Summary Statistics

Here we present a range of summary statistics related to the data which powers the dashboard (and some which doesn't), updated when the Catalog is updated. Note that these summary statistics and the figures themselves only use raw (wrangled) data from the Catalog. Currently:

  • There are a total of 6680 studies in the Catalog.
  • The earliest study in the Catalog is PubMedID 15761122 published on 2005-03-10 by Klein RJ et al.
  • The most recent study in the Catalog is PubMedID 38036781 published on 2023-11-30 by He Y et al.
  • The accession with biggest sample is presently PubMedID 37794016 (N=4690421) by Budu-Aggrey A et al.
  • There are presently a total of 89981 unique study accessions.
  • There are presently a total of 67171 unique diseases and traits studied.
  • There are presently a total of 16832 unique EBI "Mapped Traits".
  • The total number of associations found is presently 566798.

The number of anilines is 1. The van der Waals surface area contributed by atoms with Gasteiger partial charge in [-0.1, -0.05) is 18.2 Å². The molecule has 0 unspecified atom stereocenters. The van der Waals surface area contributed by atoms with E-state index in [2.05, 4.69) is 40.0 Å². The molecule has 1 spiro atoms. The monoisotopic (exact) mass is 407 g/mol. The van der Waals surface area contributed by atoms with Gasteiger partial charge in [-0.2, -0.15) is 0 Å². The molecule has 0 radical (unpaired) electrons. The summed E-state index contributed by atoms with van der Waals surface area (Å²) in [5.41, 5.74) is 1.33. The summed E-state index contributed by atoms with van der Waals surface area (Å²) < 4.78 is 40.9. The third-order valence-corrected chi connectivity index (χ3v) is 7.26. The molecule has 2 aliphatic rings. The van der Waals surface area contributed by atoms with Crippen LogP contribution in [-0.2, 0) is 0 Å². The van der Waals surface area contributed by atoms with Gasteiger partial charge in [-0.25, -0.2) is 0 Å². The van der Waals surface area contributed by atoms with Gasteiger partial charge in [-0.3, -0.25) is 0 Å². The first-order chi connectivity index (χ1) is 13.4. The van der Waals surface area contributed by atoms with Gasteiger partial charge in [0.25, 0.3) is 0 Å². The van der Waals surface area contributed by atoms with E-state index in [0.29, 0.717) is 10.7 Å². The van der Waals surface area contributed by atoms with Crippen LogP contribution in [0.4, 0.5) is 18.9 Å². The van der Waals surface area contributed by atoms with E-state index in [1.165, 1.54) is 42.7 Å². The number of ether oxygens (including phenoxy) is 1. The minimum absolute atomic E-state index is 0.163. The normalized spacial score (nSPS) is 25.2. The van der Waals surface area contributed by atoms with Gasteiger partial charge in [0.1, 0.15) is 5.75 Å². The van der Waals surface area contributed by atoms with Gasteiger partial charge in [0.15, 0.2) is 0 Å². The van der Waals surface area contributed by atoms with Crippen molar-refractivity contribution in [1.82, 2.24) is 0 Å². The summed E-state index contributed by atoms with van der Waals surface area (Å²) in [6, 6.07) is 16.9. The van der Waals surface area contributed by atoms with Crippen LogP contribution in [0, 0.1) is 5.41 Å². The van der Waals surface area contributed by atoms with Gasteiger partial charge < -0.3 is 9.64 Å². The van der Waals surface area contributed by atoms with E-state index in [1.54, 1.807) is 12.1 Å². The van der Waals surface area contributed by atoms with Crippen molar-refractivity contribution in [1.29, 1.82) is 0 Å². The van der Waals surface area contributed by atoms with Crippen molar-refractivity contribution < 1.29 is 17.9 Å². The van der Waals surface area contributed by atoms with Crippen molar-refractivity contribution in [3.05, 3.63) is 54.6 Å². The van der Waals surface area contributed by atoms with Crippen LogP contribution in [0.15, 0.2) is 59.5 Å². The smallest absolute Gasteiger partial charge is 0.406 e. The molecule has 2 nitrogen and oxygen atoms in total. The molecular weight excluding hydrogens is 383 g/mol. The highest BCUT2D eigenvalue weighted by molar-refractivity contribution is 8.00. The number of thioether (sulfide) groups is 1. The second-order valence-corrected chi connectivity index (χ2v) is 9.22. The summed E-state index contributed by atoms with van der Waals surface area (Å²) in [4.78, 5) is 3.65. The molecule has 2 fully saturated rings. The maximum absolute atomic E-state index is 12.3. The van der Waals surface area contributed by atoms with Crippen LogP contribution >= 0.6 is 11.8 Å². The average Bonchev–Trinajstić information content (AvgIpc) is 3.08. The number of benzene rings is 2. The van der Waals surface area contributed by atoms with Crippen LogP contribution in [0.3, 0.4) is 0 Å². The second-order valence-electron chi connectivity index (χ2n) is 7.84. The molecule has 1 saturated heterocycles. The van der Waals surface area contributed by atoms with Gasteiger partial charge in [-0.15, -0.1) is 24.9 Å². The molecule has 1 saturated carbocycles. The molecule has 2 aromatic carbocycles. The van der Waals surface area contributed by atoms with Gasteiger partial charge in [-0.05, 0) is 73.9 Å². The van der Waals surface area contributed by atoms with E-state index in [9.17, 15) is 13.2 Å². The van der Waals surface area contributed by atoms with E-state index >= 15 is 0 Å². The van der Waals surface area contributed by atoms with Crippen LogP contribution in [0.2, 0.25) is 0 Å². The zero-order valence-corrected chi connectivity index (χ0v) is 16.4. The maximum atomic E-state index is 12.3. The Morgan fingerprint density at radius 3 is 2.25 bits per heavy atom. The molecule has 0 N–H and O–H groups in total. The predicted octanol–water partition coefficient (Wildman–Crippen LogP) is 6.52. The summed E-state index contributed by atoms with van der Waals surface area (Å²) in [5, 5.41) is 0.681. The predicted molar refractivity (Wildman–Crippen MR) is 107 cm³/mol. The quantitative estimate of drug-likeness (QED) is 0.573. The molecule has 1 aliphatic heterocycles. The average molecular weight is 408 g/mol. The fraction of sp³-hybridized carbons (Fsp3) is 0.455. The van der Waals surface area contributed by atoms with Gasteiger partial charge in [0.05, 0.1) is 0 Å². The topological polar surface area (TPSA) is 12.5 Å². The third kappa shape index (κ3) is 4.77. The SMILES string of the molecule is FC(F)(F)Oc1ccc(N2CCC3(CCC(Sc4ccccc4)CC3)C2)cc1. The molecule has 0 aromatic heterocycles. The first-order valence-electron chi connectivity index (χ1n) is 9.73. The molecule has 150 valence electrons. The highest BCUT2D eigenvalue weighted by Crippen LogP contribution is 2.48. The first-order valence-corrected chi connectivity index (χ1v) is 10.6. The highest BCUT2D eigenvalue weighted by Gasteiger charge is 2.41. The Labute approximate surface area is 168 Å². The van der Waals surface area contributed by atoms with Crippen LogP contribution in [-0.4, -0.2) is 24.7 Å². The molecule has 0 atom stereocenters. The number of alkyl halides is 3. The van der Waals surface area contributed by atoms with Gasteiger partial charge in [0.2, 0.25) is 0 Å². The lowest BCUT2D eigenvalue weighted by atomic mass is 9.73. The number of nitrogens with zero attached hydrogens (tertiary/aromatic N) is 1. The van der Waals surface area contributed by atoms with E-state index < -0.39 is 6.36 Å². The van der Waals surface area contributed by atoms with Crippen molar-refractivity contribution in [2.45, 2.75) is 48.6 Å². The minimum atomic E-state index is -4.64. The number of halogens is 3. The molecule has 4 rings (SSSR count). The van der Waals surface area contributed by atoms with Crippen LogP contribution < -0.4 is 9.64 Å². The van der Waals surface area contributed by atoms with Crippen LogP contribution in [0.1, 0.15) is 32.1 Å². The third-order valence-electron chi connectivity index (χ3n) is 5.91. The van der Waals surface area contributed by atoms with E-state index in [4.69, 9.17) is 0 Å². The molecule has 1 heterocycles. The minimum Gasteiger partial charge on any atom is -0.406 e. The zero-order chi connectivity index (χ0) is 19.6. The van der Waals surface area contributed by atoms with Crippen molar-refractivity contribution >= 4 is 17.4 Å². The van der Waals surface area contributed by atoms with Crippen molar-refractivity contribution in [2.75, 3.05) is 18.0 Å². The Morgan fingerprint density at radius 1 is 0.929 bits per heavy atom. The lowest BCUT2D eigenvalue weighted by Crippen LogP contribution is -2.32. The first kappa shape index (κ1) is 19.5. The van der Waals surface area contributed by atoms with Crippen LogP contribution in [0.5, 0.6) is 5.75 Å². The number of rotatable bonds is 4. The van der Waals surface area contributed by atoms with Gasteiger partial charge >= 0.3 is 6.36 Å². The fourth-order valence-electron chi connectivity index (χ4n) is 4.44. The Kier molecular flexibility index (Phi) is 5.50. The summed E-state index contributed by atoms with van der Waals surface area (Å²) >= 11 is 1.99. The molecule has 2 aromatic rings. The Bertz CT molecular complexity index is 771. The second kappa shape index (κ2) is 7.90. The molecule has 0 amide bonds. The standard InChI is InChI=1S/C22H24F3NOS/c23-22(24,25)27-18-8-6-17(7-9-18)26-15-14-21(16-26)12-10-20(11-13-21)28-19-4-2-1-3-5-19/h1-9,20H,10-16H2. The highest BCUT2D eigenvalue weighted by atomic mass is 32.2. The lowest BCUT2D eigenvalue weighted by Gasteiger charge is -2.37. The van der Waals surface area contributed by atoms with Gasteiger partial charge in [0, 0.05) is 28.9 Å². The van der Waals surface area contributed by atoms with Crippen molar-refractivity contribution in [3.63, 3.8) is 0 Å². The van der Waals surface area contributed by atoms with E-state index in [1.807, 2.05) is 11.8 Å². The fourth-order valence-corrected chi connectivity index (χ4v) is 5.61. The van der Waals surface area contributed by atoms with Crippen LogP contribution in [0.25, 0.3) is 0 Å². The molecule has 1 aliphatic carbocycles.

• The average number of associations found is presently 6.3.
  • The mean P-Value for the strongest SNP risk allele is presently: 6.462e-07.
  • The number of associations reaching the 5e-8 significance threshold is presently: 498912.
  • The journal to feature the most GWAS studies is presently: Nat Genet.
  • The total number of different journals publishing GWAS is presently: 837.
  • The most frequently studied (Non-European) disease or trait is presently: Type 2 diabetes.

Funding, Contact and Acknowledgements

This work is currently maintained and hosted by the Leverhulme Centre for Demographic Science, where an earlier prototype was generously supported by the European Research Council (grants 615603 and 835079) and The British Academy. This dashboard has been redesigned in consulation with Global Initiative, with special thanks there to Quentin Brunier, Alex Malowany, Jamie May, Lea Misseri, Gareth Nixon, Veatriki Ntova and Chris Sinclair. In addition, we are grateful for comments on the source code and dashboard more generally from Ian Knowles, Yi Liu, Molly Przeworski, Ben Domingue, Sam Trejo and Oxford's SOCIOGENOME group. We look forward to updating the GWAS Diversity Monitor with your suggestions via email (, Twitter (@OxfordDemSci or @melindacmills) or GitHub.